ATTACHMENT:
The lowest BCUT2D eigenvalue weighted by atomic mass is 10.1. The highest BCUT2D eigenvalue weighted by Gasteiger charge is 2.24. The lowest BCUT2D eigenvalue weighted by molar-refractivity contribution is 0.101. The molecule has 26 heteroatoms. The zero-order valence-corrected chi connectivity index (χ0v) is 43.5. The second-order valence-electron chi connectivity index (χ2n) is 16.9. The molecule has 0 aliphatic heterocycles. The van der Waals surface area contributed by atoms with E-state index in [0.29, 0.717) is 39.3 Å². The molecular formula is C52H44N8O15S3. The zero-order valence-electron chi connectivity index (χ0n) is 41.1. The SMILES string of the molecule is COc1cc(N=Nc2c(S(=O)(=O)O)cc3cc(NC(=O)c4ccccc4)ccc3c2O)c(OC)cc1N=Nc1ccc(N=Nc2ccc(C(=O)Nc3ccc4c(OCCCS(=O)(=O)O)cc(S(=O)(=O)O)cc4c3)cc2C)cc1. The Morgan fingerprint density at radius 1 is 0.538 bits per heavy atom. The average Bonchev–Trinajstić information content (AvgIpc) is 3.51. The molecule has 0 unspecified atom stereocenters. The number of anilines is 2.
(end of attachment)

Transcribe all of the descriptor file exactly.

The lowest BCUT2D eigenvalue weighted by atomic mass is 10.1. The highest BCUT2D eigenvalue weighted by Gasteiger charge is 2.24. The lowest BCUT2D eigenvalue weighted by molar-refractivity contribution is 0.101. The molecule has 26 heteroatoms. The zero-order valence-corrected chi connectivity index (χ0v) is 43.5. The second-order valence-electron chi connectivity index (χ2n) is 16.9. The molecule has 0 aliphatic heterocycles. The van der Waals surface area contributed by atoms with E-state index in [0.29, 0.717) is 39.3 Å². The molecular formula is C52H44N8O15S3. The zero-order valence-electron chi connectivity index (χ0n) is 41.1. The SMILES string of the molecule is COc1cc(N=Nc2c(S(=O)(=O)O)cc3cc(NC(=O)c4ccccc4)ccc3c2O)c(OC)cc1N=Nc1ccc(N=Nc2ccc(C(=O)Nc3ccc4c(OCCCS(=O)(=O)O)cc(S(=O)(=O)O)cc4c3)cc2C)cc1. The Morgan fingerprint density at radius 1 is 0.538 bits per heavy atom. The average Bonchev–Trinajstić information content (AvgIpc) is 3.51. The molecule has 0 unspecified atom stereocenters. The number of anilines is 2.